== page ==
My family and me at the Montclair Historical Society after my talk on African American genealogy. Photo courtesy of Tony Turner.

Wordless Wednesday: 96 and Still Swinging!

My 96 year-old grandmother, Louise Walton, having a swing in my backyard on Memorial Day. Granny said that her favorite thing to do at her granddad's house in Oklahoma was hop on the swing he made for her and see if she could get her feet to touch the tree branches. It's nice that she can share these memories with us as well as the swinging itself.

Monumental Monday: Freedom’s Fortess National Park

Fort Monroe, Hampton, VA (photo from the National Parks Service)

Two weeks ago on November 1st, President Barack Obama signed a proclamation designating Fort Monroe in Hampton, VA. a National monument. Fort Monroe is the site where slavery had it’s beginning and ending here in the U.S.

I learned about this historic event a week after it happened.   Thanks to an October snowstorm, I had no electricity, phone, Internet or cable service for eight days. I got a real taste of what it must have been like for our pre-19th century ancestors – reading by candlelight, keeping logs on the fire, and our entire family of four sleeping in the same bed to stay warm! But news of our newest national monument made my time in the dark seem like a blip on the radar. It took 150 years to bring this historic Fort to national attention so I guess I”m keeping in step by acknowledging the occasion two weeks after it happened. Better late than never.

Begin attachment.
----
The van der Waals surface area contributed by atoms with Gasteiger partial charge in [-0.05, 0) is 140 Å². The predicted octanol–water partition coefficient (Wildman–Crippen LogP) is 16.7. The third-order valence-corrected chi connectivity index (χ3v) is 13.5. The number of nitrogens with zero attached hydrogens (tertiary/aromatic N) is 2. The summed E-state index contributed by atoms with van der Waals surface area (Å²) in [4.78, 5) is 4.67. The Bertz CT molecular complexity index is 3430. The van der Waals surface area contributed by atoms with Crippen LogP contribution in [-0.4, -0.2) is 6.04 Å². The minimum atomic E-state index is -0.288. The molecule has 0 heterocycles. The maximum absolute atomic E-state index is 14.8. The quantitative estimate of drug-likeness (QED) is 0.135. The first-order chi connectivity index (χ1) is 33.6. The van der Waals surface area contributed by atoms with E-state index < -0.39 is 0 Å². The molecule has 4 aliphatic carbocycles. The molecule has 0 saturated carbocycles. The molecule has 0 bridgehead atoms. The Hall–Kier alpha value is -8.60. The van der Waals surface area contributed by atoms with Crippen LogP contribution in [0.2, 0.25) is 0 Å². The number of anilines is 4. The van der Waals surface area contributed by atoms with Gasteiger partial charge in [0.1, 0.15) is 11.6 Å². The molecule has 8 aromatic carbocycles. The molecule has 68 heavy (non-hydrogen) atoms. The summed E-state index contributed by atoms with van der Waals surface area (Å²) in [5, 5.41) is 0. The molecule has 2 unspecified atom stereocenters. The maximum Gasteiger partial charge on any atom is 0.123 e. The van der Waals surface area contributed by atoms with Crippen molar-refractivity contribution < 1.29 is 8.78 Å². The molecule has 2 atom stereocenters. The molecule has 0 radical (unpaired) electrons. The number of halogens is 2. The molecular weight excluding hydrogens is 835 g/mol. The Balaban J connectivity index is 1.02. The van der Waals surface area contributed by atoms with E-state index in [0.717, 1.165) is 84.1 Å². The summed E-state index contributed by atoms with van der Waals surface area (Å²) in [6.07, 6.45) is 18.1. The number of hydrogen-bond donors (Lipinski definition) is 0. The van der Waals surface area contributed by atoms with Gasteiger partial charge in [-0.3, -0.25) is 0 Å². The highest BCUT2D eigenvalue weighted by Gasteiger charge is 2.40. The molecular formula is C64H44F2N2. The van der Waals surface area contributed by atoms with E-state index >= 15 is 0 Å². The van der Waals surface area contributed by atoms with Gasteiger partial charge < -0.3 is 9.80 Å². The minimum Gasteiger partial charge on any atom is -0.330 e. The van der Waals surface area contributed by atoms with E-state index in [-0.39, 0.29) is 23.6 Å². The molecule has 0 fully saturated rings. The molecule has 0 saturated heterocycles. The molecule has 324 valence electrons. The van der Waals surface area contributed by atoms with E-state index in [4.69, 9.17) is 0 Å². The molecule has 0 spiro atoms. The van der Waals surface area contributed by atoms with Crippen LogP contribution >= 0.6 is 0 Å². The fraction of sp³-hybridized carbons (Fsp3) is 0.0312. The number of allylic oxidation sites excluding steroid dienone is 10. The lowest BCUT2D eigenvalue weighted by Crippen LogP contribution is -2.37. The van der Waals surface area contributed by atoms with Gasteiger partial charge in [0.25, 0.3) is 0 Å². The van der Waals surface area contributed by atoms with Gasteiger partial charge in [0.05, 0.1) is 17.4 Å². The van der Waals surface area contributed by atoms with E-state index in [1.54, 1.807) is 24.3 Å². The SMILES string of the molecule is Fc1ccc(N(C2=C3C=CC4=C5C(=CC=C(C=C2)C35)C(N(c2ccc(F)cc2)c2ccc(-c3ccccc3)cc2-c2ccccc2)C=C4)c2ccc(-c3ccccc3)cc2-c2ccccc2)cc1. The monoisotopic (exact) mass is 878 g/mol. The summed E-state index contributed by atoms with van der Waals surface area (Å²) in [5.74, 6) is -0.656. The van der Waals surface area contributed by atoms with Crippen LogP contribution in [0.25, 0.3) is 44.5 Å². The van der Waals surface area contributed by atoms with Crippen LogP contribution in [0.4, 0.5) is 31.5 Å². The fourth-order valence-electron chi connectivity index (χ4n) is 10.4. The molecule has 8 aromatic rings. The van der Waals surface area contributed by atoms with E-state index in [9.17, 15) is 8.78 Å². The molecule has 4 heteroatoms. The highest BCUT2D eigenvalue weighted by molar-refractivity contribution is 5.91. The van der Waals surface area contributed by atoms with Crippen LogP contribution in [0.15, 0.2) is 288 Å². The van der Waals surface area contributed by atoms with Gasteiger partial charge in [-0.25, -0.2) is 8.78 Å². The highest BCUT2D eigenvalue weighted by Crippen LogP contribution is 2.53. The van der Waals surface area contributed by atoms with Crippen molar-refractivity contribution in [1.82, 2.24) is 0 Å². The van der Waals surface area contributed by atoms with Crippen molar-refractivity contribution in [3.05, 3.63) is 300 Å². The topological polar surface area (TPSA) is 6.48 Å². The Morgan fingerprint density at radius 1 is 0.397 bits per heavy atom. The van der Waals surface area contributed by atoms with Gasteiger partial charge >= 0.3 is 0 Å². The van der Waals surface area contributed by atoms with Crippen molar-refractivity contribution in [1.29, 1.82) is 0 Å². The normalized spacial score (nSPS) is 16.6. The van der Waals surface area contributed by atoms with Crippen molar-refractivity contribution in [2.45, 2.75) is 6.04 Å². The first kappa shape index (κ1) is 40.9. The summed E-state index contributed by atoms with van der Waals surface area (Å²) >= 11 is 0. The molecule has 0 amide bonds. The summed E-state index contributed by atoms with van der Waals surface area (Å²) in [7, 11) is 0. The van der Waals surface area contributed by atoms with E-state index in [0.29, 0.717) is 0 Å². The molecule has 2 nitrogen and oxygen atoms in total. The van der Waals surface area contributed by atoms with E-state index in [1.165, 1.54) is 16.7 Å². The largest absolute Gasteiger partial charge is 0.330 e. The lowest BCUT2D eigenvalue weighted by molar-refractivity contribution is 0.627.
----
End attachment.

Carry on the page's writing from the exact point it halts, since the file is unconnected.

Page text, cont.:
As important a piece of our American History Fort Monroe is, I’d never heard of it until earlier this year when I read an excerpt of Adam Goodheart’s book, “1861″ in the New York Times magazine.  Goodheart wrote in detail of three slaves who came to the Fort seeking  freedom during the Civil War and Union General Benjamin Butler’s decision to keep them there by distinguishing them as contraband of war, instead of returning them to their owners as the Fugitive Slave Act required.  This opened the floodgates and thousands of slaves followed suit.  Butler would later  take over command of New Orleans.    My second great-grandfather, Col. W.R. Stuart fought for the Confederates to  protect New Orleans unsuccessfully.  I wonder if he had a chance to see Butler?